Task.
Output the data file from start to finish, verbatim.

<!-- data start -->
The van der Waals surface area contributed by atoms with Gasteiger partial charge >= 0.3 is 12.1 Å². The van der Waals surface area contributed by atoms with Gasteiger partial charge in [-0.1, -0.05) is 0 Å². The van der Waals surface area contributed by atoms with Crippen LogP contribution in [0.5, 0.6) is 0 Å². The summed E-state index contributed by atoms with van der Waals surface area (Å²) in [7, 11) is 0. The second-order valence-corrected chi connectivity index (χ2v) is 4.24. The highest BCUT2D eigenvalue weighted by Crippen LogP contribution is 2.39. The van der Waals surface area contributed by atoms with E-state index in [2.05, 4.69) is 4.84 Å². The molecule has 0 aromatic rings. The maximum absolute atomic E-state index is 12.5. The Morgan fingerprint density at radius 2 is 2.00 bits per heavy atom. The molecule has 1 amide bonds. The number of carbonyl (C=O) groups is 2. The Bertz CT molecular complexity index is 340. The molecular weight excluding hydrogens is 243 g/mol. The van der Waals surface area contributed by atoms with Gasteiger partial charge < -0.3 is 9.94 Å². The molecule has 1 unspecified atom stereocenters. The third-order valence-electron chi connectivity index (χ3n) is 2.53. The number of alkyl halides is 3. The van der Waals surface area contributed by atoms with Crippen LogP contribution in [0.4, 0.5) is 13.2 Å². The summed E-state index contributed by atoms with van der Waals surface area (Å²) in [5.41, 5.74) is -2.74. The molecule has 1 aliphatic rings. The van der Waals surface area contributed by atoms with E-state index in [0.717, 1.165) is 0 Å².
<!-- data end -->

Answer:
The van der Waals surface area contributed by atoms with Gasteiger partial charge >= 0.3 is 12.1 Å². The van der Waals surface area contributed by atoms with Gasteiger partial charge in [-0.1, -0.05) is 0 Å². The van der Waals surface area contributed by atoms with Crippen LogP contribution in [0.5, 0.6) is 0 Å². The summed E-state index contributed by atoms with van der Waals surface area (Å²) in [7, 11) is 0. The second-order valence-corrected chi connectivity index (χ2v) is 4.24. The highest BCUT2D eigenvalue weighted by Crippen LogP contribution is 2.39. The van der Waals surface area contributed by atoms with E-state index in [2.05, 4.69) is 4.84 Å². The molecule has 0 aromatic rings. The maximum absolute atomic E-state index is 12.5. The Morgan fingerprint density at radius 2 is 2.00 bits per heavy atom. The molecule has 1 amide bonds. The number of carbonyl (C=O) groups is 2. The Bertz CT molecular complexity index is 340. The molecular weight excluding hydrogens is 243 g/mol. The van der Waals surface area contributed by atoms with Gasteiger partial charge < -0.3 is 9.94 Å². The molecule has 1 unspecified atom stereocenters. The third-order valence-electron chi connectivity index (χ3n) is 2.53. The number of alkyl halides is 3. The van der Waals surface area contributed by atoms with Crippen LogP contribution in [0.4, 0.5) is 13.2 Å². The summed E-state index contributed by atoms with van der Waals surface area (Å²) in [5.41, 5.74) is -2.74. The molecule has 1 aliphatic rings. The van der Waals surface area contributed by atoms with E-state index in [0.717, 1.165) is 0 Å².